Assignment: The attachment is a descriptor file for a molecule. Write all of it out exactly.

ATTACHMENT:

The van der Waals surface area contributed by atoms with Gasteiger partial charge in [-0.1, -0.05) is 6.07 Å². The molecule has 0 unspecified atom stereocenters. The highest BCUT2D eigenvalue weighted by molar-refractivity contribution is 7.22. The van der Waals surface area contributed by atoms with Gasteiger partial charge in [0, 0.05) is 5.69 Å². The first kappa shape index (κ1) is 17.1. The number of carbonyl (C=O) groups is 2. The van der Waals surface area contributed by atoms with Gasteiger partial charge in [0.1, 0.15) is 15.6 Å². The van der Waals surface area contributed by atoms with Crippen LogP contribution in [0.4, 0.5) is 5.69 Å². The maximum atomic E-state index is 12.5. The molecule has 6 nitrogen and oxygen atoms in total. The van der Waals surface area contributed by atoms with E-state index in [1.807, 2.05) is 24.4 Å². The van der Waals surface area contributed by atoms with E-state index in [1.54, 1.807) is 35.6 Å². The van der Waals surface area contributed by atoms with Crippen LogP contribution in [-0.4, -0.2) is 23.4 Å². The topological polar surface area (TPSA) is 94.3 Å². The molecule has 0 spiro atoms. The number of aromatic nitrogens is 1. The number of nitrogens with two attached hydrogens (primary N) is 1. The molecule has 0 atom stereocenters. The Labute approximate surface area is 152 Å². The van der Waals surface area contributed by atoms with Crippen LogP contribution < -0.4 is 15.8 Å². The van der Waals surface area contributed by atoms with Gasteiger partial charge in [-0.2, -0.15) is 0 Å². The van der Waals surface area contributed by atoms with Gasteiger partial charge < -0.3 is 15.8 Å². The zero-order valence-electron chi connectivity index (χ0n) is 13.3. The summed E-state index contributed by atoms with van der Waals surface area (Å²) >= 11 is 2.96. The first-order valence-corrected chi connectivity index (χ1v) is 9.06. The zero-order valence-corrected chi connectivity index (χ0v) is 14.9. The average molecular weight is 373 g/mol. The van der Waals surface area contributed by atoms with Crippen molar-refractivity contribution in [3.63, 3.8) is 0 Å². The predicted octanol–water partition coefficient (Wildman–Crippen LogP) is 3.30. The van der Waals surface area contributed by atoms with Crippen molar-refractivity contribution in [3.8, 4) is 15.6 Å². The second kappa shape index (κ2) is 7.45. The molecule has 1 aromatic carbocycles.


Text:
The van der Waals surface area contributed by atoms with Gasteiger partial charge in [-0.1, -0.05) is 6.07 Å². The molecule has 0 unspecified atom stereocenters. The highest BCUT2D eigenvalue weighted by molar-refractivity contribution is 7.22. The van der Waals surface area contributed by atoms with Gasteiger partial charge in [0, 0.05) is 5.69 Å². The first kappa shape index (κ1) is 17.1. The number of carbonyl (C=O) groups is 2. The van der Waals surface area contributed by atoms with Gasteiger partial charge in [0.1, 0.15) is 15.6 Å². The van der Waals surface area contributed by atoms with Crippen LogP contribution in [0.4, 0.5) is 5.69 Å². The maximum atomic E-state index is 12.5. The molecule has 6 nitrogen and oxygen atoms in total. The van der Waals surface area contributed by atoms with E-state index in [1.807, 2.05) is 24.4 Å². The van der Waals surface area contributed by atoms with E-state index in [1.54, 1.807) is 35.6 Å². The van der Waals surface area contributed by atoms with Crippen LogP contribution in [-0.4, -0.2) is 23.4 Å². The topological polar surface area (TPSA) is 94.3 Å². The molecule has 0 spiro atoms. The number of aromatic nitrogens is 1. The number of nitrogens with two attached hydrogens (primary N) is 1. The molecule has 0 atom stereocenters. The Labute approximate surface area is 152 Å². The van der Waals surface area contributed by atoms with Crippen LogP contribution < -0.4 is 15.8 Å². The van der Waals surface area contributed by atoms with Gasteiger partial charge in [-0.2, -0.15) is 0 Å². The van der Waals surface area contributed by atoms with Gasteiger partial charge < -0.3 is 15.8 Å². The zero-order valence-electron chi connectivity index (χ0n) is 13.3. The summed E-state index contributed by atoms with van der Waals surface area (Å²) >= 11 is 2.96. The first-order valence-corrected chi connectivity index (χ1v) is 9.06. The zero-order valence-corrected chi connectivity index (χ0v) is 14.9. The average molecular weight is 373 g/mol. The van der Waals surface area contributed by atoms with Crippen molar-refractivity contribution in [3.63, 3.8) is 0 Å². The predicted octanol–water partition coefficient (Wildman–Crippen LogP) is 3.30. The van der Waals surface area contributed by atoms with Crippen molar-refractivity contribution in [3.8, 4) is 15.6 Å². The second kappa shape index (κ2) is 7.45. The molecule has 1 aromatic carbocycles.